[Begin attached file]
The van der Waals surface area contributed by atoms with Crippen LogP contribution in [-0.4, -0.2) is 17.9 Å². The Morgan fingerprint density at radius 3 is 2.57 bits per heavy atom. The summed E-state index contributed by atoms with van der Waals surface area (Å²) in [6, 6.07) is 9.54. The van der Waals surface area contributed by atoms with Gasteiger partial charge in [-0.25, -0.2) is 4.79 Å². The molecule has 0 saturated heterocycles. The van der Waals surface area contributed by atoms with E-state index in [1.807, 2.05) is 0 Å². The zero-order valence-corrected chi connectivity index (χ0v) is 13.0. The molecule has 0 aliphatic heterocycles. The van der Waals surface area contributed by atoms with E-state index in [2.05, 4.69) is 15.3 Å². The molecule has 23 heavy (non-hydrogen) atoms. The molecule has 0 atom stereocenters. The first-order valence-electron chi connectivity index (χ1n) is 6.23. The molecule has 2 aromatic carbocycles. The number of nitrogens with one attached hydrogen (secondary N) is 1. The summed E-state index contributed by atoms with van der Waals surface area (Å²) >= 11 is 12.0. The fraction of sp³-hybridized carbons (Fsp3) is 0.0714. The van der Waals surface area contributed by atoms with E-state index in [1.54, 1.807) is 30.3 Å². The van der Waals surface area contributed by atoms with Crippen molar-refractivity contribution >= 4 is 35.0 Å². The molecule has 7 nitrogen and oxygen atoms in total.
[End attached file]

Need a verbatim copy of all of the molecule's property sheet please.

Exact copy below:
The van der Waals surface area contributed by atoms with Crippen LogP contribution in [-0.4, -0.2) is 17.9 Å². The Morgan fingerprint density at radius 3 is 2.57 bits per heavy atom. The summed E-state index contributed by atoms with van der Waals surface area (Å²) in [6, 6.07) is 9.54. The van der Waals surface area contributed by atoms with Gasteiger partial charge in [-0.25, -0.2) is 4.79 Å². The molecule has 0 saturated heterocycles. The van der Waals surface area contributed by atoms with E-state index in [1.807, 2.05) is 0 Å². The zero-order valence-corrected chi connectivity index (χ0v) is 13.0. The molecule has 0 aliphatic heterocycles. The van der Waals surface area contributed by atoms with E-state index in [2.05, 4.69) is 15.3 Å². The molecule has 23 heavy (non-hydrogen) atoms. The molecule has 0 atom stereocenters. The first-order valence-electron chi connectivity index (χ1n) is 6.23. The molecule has 2 aromatic carbocycles. The number of nitrogens with one attached hydrogen (secondary N) is 1. The summed E-state index contributed by atoms with van der Waals surface area (Å²) >= 11 is 12.0. The fraction of sp³-hybridized carbons (Fsp3) is 0.0714. The van der Waals surface area contributed by atoms with E-state index in [1.54, 1.807) is 30.3 Å². The van der Waals surface area contributed by atoms with Crippen molar-refractivity contribution >= 4 is 35.0 Å². The molecule has 7 nitrogen and oxygen atoms in total.